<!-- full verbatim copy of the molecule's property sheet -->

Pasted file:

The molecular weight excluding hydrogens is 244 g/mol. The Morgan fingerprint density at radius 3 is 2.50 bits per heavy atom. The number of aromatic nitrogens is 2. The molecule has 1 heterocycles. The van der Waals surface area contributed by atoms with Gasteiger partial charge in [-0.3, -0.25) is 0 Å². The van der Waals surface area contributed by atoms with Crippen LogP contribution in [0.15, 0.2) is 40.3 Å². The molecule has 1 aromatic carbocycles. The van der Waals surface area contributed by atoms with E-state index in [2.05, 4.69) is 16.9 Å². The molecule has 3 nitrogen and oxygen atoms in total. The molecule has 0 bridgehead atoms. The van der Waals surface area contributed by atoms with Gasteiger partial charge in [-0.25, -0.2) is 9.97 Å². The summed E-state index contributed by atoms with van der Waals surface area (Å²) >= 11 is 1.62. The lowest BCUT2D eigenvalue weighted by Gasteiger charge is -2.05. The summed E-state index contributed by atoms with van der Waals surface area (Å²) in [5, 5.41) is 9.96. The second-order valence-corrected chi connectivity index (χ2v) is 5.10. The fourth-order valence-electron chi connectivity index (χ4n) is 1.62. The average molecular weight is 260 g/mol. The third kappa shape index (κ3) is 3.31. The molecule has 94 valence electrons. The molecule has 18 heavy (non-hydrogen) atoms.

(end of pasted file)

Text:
The molecular weight excluding hydrogens is 244 g/mol. The Morgan fingerprint density at radius 3 is 2.50 bits per heavy atom. The number of aromatic nitrogens is 2. The molecule has 1 heterocycles. The van der Waals surface area contributed by atoms with Gasteiger partial charge in [-0.3, -0.25) is 0 Å². The van der Waals surface area contributed by atoms with Crippen LogP contribution in [0.15, 0.2) is 40.3 Å². The molecule has 1 aromatic carbocycles. The van der Waals surface area contributed by atoms with E-state index in [2.05, 4.69) is 16.9 Å². The molecule has 3 nitrogen and oxygen atoms in total. The molecule has 0 bridgehead atoms. The van der Waals surface area contributed by atoms with Gasteiger partial charge in [-0.25, -0.2) is 9.97 Å². The summed E-state index contributed by atoms with van der Waals surface area (Å²) >= 11 is 1.62. The lowest BCUT2D eigenvalue weighted by Gasteiger charge is -2.05. The summed E-state index contributed by atoms with van der Waals surface area (Å²) in [5, 5.41) is 9.96. The second-order valence-corrected chi connectivity index (χ2v) is 5.10. The fourth-order valence-electron chi connectivity index (χ4n) is 1.62. The average molecular weight is 260 g/mol. The third kappa shape index (κ3) is 3.31. The molecule has 94 valence electrons. The molecule has 18 heavy (non-hydrogen) atoms.